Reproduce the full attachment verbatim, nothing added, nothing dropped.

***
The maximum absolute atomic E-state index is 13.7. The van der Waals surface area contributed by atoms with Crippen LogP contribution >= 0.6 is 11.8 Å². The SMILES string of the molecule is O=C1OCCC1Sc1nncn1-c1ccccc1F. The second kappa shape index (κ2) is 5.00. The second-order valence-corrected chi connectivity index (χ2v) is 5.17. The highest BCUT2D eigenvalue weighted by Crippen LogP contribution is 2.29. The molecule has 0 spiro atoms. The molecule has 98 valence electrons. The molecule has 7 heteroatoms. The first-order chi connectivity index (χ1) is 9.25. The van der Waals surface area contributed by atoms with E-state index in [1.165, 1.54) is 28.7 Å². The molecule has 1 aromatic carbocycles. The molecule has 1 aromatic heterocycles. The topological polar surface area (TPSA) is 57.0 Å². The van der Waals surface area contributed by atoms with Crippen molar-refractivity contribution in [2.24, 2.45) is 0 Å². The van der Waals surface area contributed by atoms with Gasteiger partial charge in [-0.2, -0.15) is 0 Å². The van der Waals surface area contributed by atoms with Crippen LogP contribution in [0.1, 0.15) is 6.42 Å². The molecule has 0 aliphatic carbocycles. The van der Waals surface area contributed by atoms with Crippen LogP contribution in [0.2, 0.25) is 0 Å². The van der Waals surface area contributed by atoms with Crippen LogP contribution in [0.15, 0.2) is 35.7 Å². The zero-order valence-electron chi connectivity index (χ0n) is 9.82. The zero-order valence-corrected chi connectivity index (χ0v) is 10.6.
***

The maximum absolute atomic E-state index is 13.7. The van der Waals surface area contributed by atoms with Crippen LogP contribution >= 0.6 is 11.8 Å². The SMILES string of the molecule is O=C1OCCC1Sc1nncn1-c1ccccc1F. The second kappa shape index (κ2) is 5.00. The second-order valence-corrected chi connectivity index (χ2v) is 5.17. The highest BCUT2D eigenvalue weighted by Crippen LogP contribution is 2.29. The molecule has 0 spiro atoms. The molecule has 98 valence electrons. The molecule has 7 heteroatoms. The first-order chi connectivity index (χ1) is 9.25. The van der Waals surface area contributed by atoms with E-state index in [1.165, 1.54) is 28.7 Å². The molecule has 1 aromatic carbocycles. The molecule has 1 aromatic heterocycles. The topological polar surface area (TPSA) is 57.0 Å². The van der Waals surface area contributed by atoms with Crippen molar-refractivity contribution in [2.24, 2.45) is 0 Å². The van der Waals surface area contributed by atoms with Gasteiger partial charge in [-0.2, -0.15) is 0 Å². The van der Waals surface area contributed by atoms with Crippen LogP contribution in [0.1, 0.15) is 6.42 Å². The molecule has 0 aliphatic carbocycles. The van der Waals surface area contributed by atoms with Crippen LogP contribution in [0.2, 0.25) is 0 Å². The van der Waals surface area contributed by atoms with Crippen LogP contribution in [0.15, 0.2) is 35.7 Å². The zero-order valence-electron chi connectivity index (χ0n) is 9.82. The zero-order valence-corrected chi connectivity index (χ0v) is 10.6.